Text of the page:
49Heaven is my throne,
and earth is the footstool for my feet.
What kind of house will you build for me, says the Lord,
or what is my resting place?#sn What kind…resting place? The rhetorical questions suggest mere human beings cannot build a house to contain God.
50 Did my hand#tn Or “Did I.” The phrase “my hand” is ultimately a metaphor for God himself. not make all these things?#tn The question in Greek introduced with οὐχί (ouci) expects a positive reply.sn A quotation from Isa 66:1-2. If God made the heavens, how can a human building contain him?
51 “You stubborn#sn Traditionally, “stiff-necked people.” Now the critique begins in earnest. people, with uncircumcised#tn The term ἀπερίτμητοι (aperitmhtoi, “uncircumcised”) is a NT hapax legomenon (occurs only once). See BDAG 101-2 s.v. ἀπερίτμητος and Isa 52:1. hearts and ears!#tn Or “You stubborn and obstinate people!” (The phrase “uncircumcised hearts and ears” is another figure for stubbornness.) You are always resisting the Holy Spirit, like your ancestors#tn Or “forefathers”; Grk “fathers.” did! 52 Which of the prophets did your ancestors#tn Or “forefathers”; Grk “fathers.” not persecute?#sn Which…persecute. The rhetorical question suggests they persecuted them all. They#tn Grk “And they.” Because of the difference between Greek style, which often begins sentences or clauses with “and,” and English style, which generally does not, καί (kai) has not been translated here. killed those who foretold long ago the coming of the Righteous One,#sn The Righteous One is a reference to Jesus Christ. whose betrayers and murderers you have now become!#sn Whose betrayers and murderers you have now become. The harsh critique has OT precedent (1 Kgs 19:10-14; Neh 9:26; 2 Chr 36:16). 53 You#tn Grk “whose betrayers and murderers you have now become, who received the law” The two consecutive relative clauses make for awkward English style, so the second was begun as a new sentence with the pronoun “You” supplied in place of the Greek relative pronoun to make a complete sentence in English. received the law by decrees given by angels,#tn Traditionally, “as ordained by angels,” but εἰς (eis) with the accusative here should be understood as instrumental (a substitute for ἐν [en]); so BDAG 291 s.v. εἰς 9, BDF §206. Thus the phrase literally means “received the law by the decrees [orders] of angels” with the genitive understood as a subjective genitive, that is, the angels gave the decrees.sn Decrees given by angels. According to Jewish traditions in the first century, the law of Moses was mediated through angels. See also the note on “angel” in 7:35. but you did not obey#tn The Greek word φυλάσσω (fulassw, traditionally translated “keep”) in this context connotes preservation of and devotion to an object as well as obedience. it.”#tn Or “did not obey it.”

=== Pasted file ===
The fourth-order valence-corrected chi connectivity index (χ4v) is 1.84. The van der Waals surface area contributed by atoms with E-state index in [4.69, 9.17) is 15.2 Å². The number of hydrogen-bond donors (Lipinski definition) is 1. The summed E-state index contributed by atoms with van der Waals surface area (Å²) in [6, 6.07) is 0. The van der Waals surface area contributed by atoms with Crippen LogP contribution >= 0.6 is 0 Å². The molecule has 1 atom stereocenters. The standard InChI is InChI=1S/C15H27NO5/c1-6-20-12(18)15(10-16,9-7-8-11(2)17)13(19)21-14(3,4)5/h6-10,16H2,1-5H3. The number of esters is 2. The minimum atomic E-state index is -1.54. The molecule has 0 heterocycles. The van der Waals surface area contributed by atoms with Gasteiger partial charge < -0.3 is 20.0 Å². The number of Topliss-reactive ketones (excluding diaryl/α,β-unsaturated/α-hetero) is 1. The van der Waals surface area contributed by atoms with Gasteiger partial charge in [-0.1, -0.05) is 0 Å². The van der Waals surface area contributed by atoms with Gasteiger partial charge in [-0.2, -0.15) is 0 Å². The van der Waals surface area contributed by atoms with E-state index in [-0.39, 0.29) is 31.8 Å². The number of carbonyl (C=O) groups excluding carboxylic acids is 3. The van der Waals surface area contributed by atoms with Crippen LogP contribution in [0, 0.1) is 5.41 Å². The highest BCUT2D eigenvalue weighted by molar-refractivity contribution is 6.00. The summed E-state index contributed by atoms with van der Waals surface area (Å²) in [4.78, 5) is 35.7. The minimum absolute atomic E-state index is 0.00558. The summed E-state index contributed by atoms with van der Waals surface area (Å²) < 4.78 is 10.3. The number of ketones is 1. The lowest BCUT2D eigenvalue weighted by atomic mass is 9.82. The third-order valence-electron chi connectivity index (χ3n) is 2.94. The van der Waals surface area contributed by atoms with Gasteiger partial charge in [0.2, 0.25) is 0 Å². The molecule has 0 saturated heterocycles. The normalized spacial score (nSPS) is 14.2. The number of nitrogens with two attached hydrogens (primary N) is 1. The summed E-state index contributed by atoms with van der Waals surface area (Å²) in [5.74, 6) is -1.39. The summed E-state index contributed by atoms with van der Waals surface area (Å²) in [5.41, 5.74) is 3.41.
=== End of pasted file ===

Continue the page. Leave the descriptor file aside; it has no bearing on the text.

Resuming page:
Stephen is Killed
54 When they heard these things, they became furious#tn This verb, which also occurs in Acts 5:33, means “cut to the quick” or “deeply infuriated” (BDAG 235 s.v. διαπρίω). and ground their teeth#tn Or “they gnashed their teeth.” This idiom is a picture of violent rage (BDAG 184 s.v. βρύχω). See also Ps 35:16. at him. 55 But Stephen,#tn Grk “he”; the referent (Stephen) has been specified in the translation for clarity. full#tn Grk “being full,” but the participle ὑπάρχων (Juparcwn) has not been translated since it would be redundant in English. of the Holy Spirit, looked intently#tn Grk “looking intently toward heaven, saw.” The participle ἀτενίσας (atenisa") has been translated as a finite verb due to requirements of contemporary English style. toward heaven and saw the glory of God, and Jesus standing#sn The picture of Jesus standing (rather than seated) probably indicates his rising to receive his child. By announcing his vision, Stephen thoroughly offended his audience, who believed no one could share God’s place in heaven. The phrase is a variation on Ps 110:1. at the right hand of God. 56 “Look!” he said.#tn Grk “And he said, ‘Look!’” Because of the length of the Greek sentence and the tendency of contemporary English style to use shorter sentences, καί (kai) has not been translated here; a new sentence is begun instead. “I see the heavens opened, and the Son of Man standing at the right hand of God!” 57 But they covered their ears,#sn They covered their ears to avoid hearing what they considered to be blasphemy. shouting out with a loud voice, and rushed at him with one intent. 58 When#tn Grk “And when.” Because of the length of the Greek sentence and the tendency of contemporary English style to use shorter sentences, καί (kai) has not been translated here; a new sentence is begun instead. they had driven him out of the city, they began to stone him,#sn They began to stone him. The irony of the scene is that the people do exactly what the speech complains about in v. 52. and the witnesses laid their cloaks#tn Or “outer garments.”sn Laid their cloaks. The outer garment, or cloak, was taken off and laid aside to leave the arms free (in this case for throwing stones). at the feet of a young man named Saul. 59 They#tn Grk “And they.” Because of the length of the Greek sentence and the tendency of contemporary English style to use shorter sentences, καί (kai) has not been translated here; a new sentence is begun instead. continued to stone Stephen while he prayed, “Lord Jesus, receive my spirit!” 60 Then he fell#tn Grk “Then falling to his knees he cried out.” The participle θείς (qeis) has been translated as a finite verb due to requirements of contemporary English style. to his knees and cried out with a loud voice, “Lord, do not hold this sin against them!”#sn The remarks Lord Jesus, receive my spirit and Lord, do not hold this sin against them recall statements Jesus made on the cross (Luke 23:34, 46). When#tn Grk “And when.” Because of the length of the Greek sentence and the tendency of contemporary English style to use shorter sentences, καί (kai) has not been translated here; a new sentence is begun instead. he had said this, he died.#tn The verb κοιμάω (koimaw) literally means “sleep,” but it is often used in the Bible as a euphemism for the death of a believer.